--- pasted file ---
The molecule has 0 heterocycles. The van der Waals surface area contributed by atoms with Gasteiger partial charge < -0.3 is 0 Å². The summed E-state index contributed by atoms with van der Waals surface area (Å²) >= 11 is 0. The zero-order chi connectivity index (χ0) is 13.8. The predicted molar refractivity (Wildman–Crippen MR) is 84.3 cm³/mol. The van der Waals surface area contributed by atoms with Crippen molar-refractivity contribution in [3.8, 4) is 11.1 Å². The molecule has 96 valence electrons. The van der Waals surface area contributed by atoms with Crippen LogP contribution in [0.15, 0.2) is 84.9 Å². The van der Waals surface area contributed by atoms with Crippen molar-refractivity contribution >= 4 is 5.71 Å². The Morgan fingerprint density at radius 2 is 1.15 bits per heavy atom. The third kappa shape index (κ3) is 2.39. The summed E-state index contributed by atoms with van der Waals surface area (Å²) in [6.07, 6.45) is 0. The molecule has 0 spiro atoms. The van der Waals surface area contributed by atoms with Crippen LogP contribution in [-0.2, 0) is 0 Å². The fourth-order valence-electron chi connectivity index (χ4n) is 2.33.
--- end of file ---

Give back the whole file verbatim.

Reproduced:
The molecule has 0 heterocycles. The van der Waals surface area contributed by atoms with Gasteiger partial charge < -0.3 is 0 Å². The summed E-state index contributed by atoms with van der Waals surface area (Å²) >= 11 is 0. The zero-order chi connectivity index (χ0) is 13.8. The predicted molar refractivity (Wildman–Crippen MR) is 84.3 cm³/mol. The van der Waals surface area contributed by atoms with Crippen molar-refractivity contribution in [3.8, 4) is 11.1 Å². The molecule has 96 valence electrons. The van der Waals surface area contributed by atoms with Crippen LogP contribution in [0.15, 0.2) is 84.9 Å². The van der Waals surface area contributed by atoms with Crippen molar-refractivity contribution >= 4 is 5.71 Å². The Morgan fingerprint density at radius 2 is 1.15 bits per heavy atom. The third kappa shape index (κ3) is 2.39. The summed E-state index contributed by atoms with van der Waals surface area (Å²) in [6.07, 6.45) is 0. The molecule has 0 spiro atoms. The van der Waals surface area contributed by atoms with Crippen LogP contribution in [-0.2, 0) is 0 Å². The fourth-order valence-electron chi connectivity index (χ4n) is 2.33.